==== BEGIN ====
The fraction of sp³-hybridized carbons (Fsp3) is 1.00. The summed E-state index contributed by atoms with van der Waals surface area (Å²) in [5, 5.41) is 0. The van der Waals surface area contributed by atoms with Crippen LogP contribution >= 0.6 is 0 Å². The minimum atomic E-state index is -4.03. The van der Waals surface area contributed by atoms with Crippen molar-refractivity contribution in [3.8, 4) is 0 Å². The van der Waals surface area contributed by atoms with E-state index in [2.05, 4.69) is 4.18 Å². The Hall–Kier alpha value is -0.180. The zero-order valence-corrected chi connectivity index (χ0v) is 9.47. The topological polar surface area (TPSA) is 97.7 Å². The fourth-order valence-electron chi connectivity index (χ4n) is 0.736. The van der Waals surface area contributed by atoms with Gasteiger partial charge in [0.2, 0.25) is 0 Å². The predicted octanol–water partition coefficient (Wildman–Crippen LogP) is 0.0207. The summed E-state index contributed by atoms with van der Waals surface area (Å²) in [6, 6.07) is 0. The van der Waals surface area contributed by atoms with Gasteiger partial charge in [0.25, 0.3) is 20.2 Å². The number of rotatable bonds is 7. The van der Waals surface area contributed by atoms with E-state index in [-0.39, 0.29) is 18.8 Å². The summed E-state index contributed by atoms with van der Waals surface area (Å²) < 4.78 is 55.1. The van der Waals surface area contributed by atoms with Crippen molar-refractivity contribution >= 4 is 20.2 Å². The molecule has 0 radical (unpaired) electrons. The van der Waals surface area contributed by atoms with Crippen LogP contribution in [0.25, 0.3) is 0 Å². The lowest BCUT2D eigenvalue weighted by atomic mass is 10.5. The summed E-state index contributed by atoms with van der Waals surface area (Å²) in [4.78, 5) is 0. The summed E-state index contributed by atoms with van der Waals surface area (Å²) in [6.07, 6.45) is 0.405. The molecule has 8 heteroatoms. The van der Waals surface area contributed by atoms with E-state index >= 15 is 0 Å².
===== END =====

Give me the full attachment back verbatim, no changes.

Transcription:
The fraction of sp³-hybridized carbons (Fsp3) is 1.00. The summed E-state index contributed by atoms with van der Waals surface area (Å²) in [5, 5.41) is 0. The van der Waals surface area contributed by atoms with Crippen LogP contribution >= 0.6 is 0 Å². The minimum atomic E-state index is -4.03. The van der Waals surface area contributed by atoms with Crippen molar-refractivity contribution in [3.8, 4) is 0 Å². The van der Waals surface area contributed by atoms with E-state index in [2.05, 4.69) is 4.18 Å². The Hall–Kier alpha value is -0.180. The zero-order valence-corrected chi connectivity index (χ0v) is 9.47. The topological polar surface area (TPSA) is 97.7 Å². The fourth-order valence-electron chi connectivity index (χ4n) is 0.736. The van der Waals surface area contributed by atoms with Gasteiger partial charge in [0.2, 0.25) is 0 Å². The predicted octanol–water partition coefficient (Wildman–Crippen LogP) is 0.0207. The summed E-state index contributed by atoms with van der Waals surface area (Å²) in [6, 6.07) is 0. The van der Waals surface area contributed by atoms with Gasteiger partial charge in [0.25, 0.3) is 20.2 Å². The number of rotatable bonds is 7. The van der Waals surface area contributed by atoms with E-state index in [-0.39, 0.29) is 18.8 Å². The summed E-state index contributed by atoms with van der Waals surface area (Å²) < 4.78 is 55.1. The van der Waals surface area contributed by atoms with Crippen molar-refractivity contribution >= 4 is 20.2 Å². The molecule has 0 radical (unpaired) electrons. The van der Waals surface area contributed by atoms with Crippen LogP contribution in [0.25, 0.3) is 0 Å². The lowest BCUT2D eigenvalue weighted by atomic mass is 10.5. The summed E-state index contributed by atoms with van der Waals surface area (Å²) in [4.78, 5) is 0. The summed E-state index contributed by atoms with van der Waals surface area (Å²) in [6.07, 6.45) is 0.405. The molecule has 8 heteroatoms. The van der Waals surface area contributed by atoms with E-state index >= 15 is 0 Å².